Capital markets innovations seldom benefit home builders directly. Collateralized Mortgage Obligations (CMO), for example, drive mortgage finance and investment, which in turn benefits home builders. But, when a new capital market tool comes along that can drop benefit down to the bottom line, it's worth a look. JMP Securities' Trust Preferred (TP) Securities can sound dauntingly complex on first blush, but executives at both public and private home builders should consider carefully what they are and what they offer.

Simply, TP Securities are a lower-cost unsecured long-term corporate debt, designed to resemble equity on the balance sheet. “Unsecured” by definition, it requires no piece of land or units under construction to secure the obligation, which is junior to all other debt. The term of the security can range 10 to 30 years, hence the “long-term” designation. More common unsecured long-term corporate debt, such as mezzanine debt, costs more. Also, TP Securities do not require a road show with management presentations to court investors, and there is no need to obtain a credit rating from Standard & Poor's or Moody's. Finally, JMP Securities has been able to raise the Securities in amounts as low as $15 million. So, smaller and mid-sized builders—as well as the big guys—can avail of this security.

TP Securities involve two financial transactions. First, though, your company must set up a wholly owned business trust for the single purpose of issuing cumulative preferred stock. Investors then buy the preferred stock from the business trust (the first transaction), and the business trust subsequently uses that money to purchase a debt security from the parent company (the second transaction). This infuses cash into the parent company to run its business. The parent company makes interest payments to the trust, which get distributed as dividends to the preferred stock holders. The debt security's term is the same as cumulative preferred stock. When the preferred stock comes due, the parent company repays its debt to the business trust, which then pays investors the value of the stock. The debt obligation from the parent to the trust serves as the security for the investors in the preferred stock.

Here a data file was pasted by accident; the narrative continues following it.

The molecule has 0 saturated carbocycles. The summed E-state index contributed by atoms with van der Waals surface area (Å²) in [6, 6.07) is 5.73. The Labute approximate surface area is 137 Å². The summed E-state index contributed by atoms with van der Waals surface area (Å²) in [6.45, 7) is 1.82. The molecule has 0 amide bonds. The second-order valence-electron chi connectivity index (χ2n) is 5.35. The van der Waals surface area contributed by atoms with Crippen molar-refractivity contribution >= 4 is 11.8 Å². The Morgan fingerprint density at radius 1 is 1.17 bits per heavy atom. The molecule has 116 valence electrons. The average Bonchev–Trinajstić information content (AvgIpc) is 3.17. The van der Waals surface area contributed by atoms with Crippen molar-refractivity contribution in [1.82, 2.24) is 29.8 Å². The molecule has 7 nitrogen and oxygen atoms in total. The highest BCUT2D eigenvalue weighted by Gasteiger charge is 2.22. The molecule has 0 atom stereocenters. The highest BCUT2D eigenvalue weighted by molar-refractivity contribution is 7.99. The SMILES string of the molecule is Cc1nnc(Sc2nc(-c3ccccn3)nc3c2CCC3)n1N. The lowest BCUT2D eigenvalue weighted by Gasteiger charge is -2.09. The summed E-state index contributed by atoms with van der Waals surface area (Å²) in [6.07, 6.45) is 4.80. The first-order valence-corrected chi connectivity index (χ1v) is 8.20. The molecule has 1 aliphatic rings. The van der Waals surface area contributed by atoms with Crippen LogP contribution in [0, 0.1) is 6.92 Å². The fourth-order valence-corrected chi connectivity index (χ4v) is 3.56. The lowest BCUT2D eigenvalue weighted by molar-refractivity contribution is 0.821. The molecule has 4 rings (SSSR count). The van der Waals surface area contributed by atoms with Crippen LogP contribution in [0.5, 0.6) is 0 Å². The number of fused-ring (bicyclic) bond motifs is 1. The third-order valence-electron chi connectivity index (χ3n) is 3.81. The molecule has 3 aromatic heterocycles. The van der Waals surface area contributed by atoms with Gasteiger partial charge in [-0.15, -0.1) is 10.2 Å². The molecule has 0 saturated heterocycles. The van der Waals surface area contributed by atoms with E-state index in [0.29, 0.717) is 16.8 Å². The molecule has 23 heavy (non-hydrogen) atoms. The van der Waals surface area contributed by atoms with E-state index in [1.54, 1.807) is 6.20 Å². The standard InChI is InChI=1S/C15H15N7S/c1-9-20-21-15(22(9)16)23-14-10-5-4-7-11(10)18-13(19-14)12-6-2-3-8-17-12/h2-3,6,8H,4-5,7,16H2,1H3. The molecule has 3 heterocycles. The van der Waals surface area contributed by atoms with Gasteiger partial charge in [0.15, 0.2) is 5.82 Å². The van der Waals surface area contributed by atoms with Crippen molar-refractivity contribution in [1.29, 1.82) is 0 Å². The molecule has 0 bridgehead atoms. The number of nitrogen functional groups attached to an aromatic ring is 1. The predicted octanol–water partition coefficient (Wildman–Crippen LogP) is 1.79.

Interest paid by the parent company to the trust is tax deductible, which gives the instrument an edge over issuing preferred stock directly. Moreover, on consolidated financial statements, the loan from the trust to the parent is eliminated, removing the debt obligation from the financial statements. The preferred stock remains after consolidation, thereby improving the consolidated financial balance sheet. Of course, the trust arrangement will be disclosed in the financial statement footnotes.

According to Tony Avila, managing director with JMP Securities, JMP pools home builder TP Securities with other Securities issued by REITS and lodging companies, and then issues a Collateralized Debt Obligation (CDO) to investors. This allows JMP to issue TP Securities in smaller amounts than would otherwise be required by the capital markets. “We can obtain favorable pricing for the home builder by piggy-backing on the REITs,” says Avila.

TRUST PREFERRED SECURITIES Placement-agent fees to JMP Securities are 3 percent of the funds raised, consistent with the fees paid to placement agents on other unsecured corporate obligations such as mezzanine or high-yield debt. Whatever the term of the security, it can be prepaid in five years without penalty.

Since last year, JMP Securities has acted as the placement agent in 12 transactions totaling nearly $700 million. Of the 12 transactions, four have been public builders, including Orleans Home Builders and Levitt Corp., and eight have been private builders, including Dunmore Homes and Trend Homes of Arizona.

“It's just a better mousetrap,” says Avila. And it's a mousetrap all of us would do well to investigate.

Jamie Pirrello is the COO of Mandrin Homes, an Annapolis, Md.–based home builder.